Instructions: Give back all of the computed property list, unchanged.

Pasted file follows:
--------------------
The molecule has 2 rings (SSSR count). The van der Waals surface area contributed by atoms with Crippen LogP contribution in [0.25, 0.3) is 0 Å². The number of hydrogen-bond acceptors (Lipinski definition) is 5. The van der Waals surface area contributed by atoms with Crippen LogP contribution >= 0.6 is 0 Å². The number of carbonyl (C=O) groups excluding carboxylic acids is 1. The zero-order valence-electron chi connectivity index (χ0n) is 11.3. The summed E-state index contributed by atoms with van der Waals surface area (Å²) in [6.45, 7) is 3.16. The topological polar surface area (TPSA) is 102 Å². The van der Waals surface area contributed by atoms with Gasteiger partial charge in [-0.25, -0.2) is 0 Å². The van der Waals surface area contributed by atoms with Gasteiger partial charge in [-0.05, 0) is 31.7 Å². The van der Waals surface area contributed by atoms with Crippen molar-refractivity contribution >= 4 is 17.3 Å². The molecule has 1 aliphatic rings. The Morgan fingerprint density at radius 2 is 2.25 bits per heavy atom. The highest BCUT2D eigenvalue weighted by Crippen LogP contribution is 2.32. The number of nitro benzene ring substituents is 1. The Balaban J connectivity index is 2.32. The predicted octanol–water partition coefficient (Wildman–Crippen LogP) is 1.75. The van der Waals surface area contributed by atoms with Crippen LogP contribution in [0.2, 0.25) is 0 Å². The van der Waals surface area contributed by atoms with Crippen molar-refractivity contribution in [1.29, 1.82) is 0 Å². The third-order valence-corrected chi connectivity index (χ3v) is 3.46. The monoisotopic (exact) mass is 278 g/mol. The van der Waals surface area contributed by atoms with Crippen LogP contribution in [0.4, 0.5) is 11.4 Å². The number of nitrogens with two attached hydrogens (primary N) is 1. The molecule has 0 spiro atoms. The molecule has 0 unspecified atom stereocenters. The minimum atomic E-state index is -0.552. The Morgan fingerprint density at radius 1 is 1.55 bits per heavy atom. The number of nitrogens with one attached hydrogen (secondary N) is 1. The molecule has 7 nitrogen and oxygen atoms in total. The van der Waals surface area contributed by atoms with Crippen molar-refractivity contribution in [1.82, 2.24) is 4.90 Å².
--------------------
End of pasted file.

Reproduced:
The molecule has 2 rings (SSSR count). The van der Waals surface area contributed by atoms with Crippen LogP contribution in [0.25, 0.3) is 0 Å². The number of hydrogen-bond acceptors (Lipinski definition) is 5. The van der Waals surface area contributed by atoms with Crippen LogP contribution >= 0.6 is 0 Å². The number of carbonyl (C=O) groups excluding carboxylic acids is 1. The zero-order valence-electron chi connectivity index (χ0n) is 11.3. The summed E-state index contributed by atoms with van der Waals surface area (Å²) in [6.45, 7) is 3.16. The topological polar surface area (TPSA) is 102 Å². The van der Waals surface area contributed by atoms with Gasteiger partial charge in [-0.25, -0.2) is 0 Å². The van der Waals surface area contributed by atoms with Gasteiger partial charge in [-0.05, 0) is 31.7 Å². The van der Waals surface area contributed by atoms with Crippen molar-refractivity contribution >= 4 is 17.3 Å². The molecule has 1 aliphatic rings. The Morgan fingerprint density at radius 2 is 2.25 bits per heavy atom. The highest BCUT2D eigenvalue weighted by Crippen LogP contribution is 2.32. The number of nitro benzene ring substituents is 1. The Balaban J connectivity index is 2.32. The predicted octanol–water partition coefficient (Wildman–Crippen LogP) is 1.75. The van der Waals surface area contributed by atoms with Crippen LogP contribution in [0.2, 0.25) is 0 Å². The van der Waals surface area contributed by atoms with Crippen molar-refractivity contribution in [1.29, 1.82) is 0 Å². The third-order valence-corrected chi connectivity index (χ3v) is 3.46. The monoisotopic (exact) mass is 278 g/mol. The van der Waals surface area contributed by atoms with Crippen LogP contribution in [0.4, 0.5) is 11.4 Å². The number of nitrogens with two attached hydrogens (primary N) is 1. The molecule has 0 spiro atoms. The molecule has 0 unspecified atom stereocenters. The minimum atomic E-state index is -0.552. The Morgan fingerprint density at radius 1 is 1.55 bits per heavy atom. The number of nitrogens with one attached hydrogen (secondary N) is 1. The molecule has 7 nitrogen and oxygen atoms in total. The van der Waals surface area contributed by atoms with Crippen molar-refractivity contribution in [1.82, 2.24) is 4.90 Å².